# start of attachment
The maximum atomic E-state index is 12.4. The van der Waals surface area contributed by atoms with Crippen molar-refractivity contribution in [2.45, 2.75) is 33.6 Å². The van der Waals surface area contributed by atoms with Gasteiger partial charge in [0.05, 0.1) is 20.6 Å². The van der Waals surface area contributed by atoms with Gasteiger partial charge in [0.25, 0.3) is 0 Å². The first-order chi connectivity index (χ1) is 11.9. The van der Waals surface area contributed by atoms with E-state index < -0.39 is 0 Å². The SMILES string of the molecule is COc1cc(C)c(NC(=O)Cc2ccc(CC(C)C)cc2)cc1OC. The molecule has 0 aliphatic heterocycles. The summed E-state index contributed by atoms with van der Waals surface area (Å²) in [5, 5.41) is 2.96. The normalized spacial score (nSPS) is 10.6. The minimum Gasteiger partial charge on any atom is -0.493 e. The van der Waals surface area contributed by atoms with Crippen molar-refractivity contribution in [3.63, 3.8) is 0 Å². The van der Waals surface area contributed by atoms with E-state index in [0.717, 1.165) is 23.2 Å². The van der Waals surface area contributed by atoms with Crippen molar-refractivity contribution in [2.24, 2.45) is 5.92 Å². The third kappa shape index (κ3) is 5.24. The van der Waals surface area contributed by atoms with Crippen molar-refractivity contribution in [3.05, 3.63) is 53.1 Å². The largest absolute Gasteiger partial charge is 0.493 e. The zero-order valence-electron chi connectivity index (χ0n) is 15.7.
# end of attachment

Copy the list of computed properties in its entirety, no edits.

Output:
The maximum atomic E-state index is 12.4. The van der Waals surface area contributed by atoms with Crippen molar-refractivity contribution in [2.45, 2.75) is 33.6 Å². The van der Waals surface area contributed by atoms with Gasteiger partial charge in [0.05, 0.1) is 20.6 Å². The van der Waals surface area contributed by atoms with Gasteiger partial charge in [0.25, 0.3) is 0 Å². The first-order chi connectivity index (χ1) is 11.9. The van der Waals surface area contributed by atoms with E-state index < -0.39 is 0 Å². The SMILES string of the molecule is COc1cc(C)c(NC(=O)Cc2ccc(CC(C)C)cc2)cc1OC. The molecule has 0 aliphatic heterocycles. The summed E-state index contributed by atoms with van der Waals surface area (Å²) in [5, 5.41) is 2.96. The normalized spacial score (nSPS) is 10.6. The minimum Gasteiger partial charge on any atom is -0.493 e. The van der Waals surface area contributed by atoms with Crippen molar-refractivity contribution in [3.63, 3.8) is 0 Å². The van der Waals surface area contributed by atoms with E-state index in [0.717, 1.165) is 23.2 Å². The van der Waals surface area contributed by atoms with Crippen molar-refractivity contribution in [2.24, 2.45) is 5.92 Å². The third kappa shape index (κ3) is 5.24. The van der Waals surface area contributed by atoms with Crippen molar-refractivity contribution in [3.05, 3.63) is 53.1 Å². The largest absolute Gasteiger partial charge is 0.493 e. The zero-order valence-electron chi connectivity index (χ0n) is 15.7.